Flowers on hold

by Penny Deere


Poppy array

by Penny Deere


An Encounter at the VA Hospital

by John Swainston


White light

by Paul Nyerick


Cat, Vase, Flowers

by Penny Deere


I'm Thinking Today, My Love

by Anthony Cocozza

Songs Lyrics

July 4, 1942: Company D, 341 Engineers

By Norman Bush, Army

Writing Type: Prose

On May, 2, 1942, the 341st U.S. Army Engineers, along with their pitifully inadequate equipment, arrived in Dawson Creek, British Columbia, to build the southern sector of the Alaska Highway. Building the first 25 miles of highway was a process of trial-and-error. Rain, mud and swarms of hungry mosquitoes made it the most memorable, frustrating, difficult part of the 300 miles assigned to us.

By July 4, we were camped at Mile 48 north of Charlie Lake. There was a long way to go, but at least we were making progress. That Independence Day was memorable. Before leaving base camp, we had all chipped in for a two-quart ration of beer. The intended delivery date was July 4. On that morning, the sky was clearing after a couple of days of heavy rain. The road behind us was a sea of mud. The prospect of supplies of any kind reaching us within the next few days seemed very remote. We were lined up and about to move out, when in the distance, we heard a bulldozer driven by a farm boy from Kansas, pulling a trailer with our long-talked- about beer. When he rumbled into our washed out camp and cut the throttle, there was much yelling and jubilation. Only the whites of his eyes were showing, under a heavy coating of mud. He said that, at times, the mud nearly covered the cat tracks. He had delivered our beer against incredible odds.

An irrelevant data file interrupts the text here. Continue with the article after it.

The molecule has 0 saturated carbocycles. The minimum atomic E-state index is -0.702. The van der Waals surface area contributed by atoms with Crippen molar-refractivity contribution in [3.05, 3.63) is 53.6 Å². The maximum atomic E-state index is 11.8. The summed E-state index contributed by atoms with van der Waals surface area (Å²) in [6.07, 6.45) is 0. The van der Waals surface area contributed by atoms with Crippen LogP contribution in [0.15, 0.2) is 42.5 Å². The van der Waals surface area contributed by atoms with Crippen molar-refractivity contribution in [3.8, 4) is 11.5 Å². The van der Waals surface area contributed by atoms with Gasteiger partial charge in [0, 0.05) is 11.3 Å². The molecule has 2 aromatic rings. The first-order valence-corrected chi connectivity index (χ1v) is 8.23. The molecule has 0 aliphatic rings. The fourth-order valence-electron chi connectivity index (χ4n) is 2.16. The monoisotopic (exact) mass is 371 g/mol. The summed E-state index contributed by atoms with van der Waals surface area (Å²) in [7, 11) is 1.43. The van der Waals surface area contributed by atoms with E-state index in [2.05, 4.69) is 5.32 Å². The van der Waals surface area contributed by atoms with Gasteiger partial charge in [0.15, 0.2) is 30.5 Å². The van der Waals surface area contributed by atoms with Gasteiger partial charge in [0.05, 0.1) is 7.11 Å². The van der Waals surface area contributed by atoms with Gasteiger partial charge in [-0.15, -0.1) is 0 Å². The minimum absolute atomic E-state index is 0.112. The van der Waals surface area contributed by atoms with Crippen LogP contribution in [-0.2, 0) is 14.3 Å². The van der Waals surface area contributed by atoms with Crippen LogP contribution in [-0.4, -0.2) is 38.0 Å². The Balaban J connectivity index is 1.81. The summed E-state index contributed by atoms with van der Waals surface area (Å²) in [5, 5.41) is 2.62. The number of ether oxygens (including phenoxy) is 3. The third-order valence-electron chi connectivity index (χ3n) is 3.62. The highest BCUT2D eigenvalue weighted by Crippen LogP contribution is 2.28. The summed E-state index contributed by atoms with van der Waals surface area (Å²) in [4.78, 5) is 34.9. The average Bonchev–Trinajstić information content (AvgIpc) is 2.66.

After we shoveled the mud from the wooden barrels containing our quart bottles of beer, we formed that memorable Army beer line on July 4, 1942. Soon, there was harmonica music, singing, and time for thoughts of home. When I got around to shaking hands with the hero of the day, I told him we didn’t think he would make it. His only reply was, “I had to. It’s the Fourth of July.” There was more to come that day to boost our morale. As we were drinking our beer, a couple of bombers that were heading north flew just above the tree tops and dipped their wings to say, “Hello.” Late in the afternoon, when we set up camp at the 50-mile marker, it seemed to us to be a symbol with special meaning. If we could go a hundred, we could go all the way! That night, a long way from Hometown, U.S.A., we were proud, but very lonesome.

One Young Soldier

by Jack Tompkins


Remembering the War

by Louise Eisenbrandt



by Daniel Allen


Cuban Missile Crisis

by Gary Jenneke


Thy Will

by Daniel Hawk


U.S. Meat Mart

by James William Miller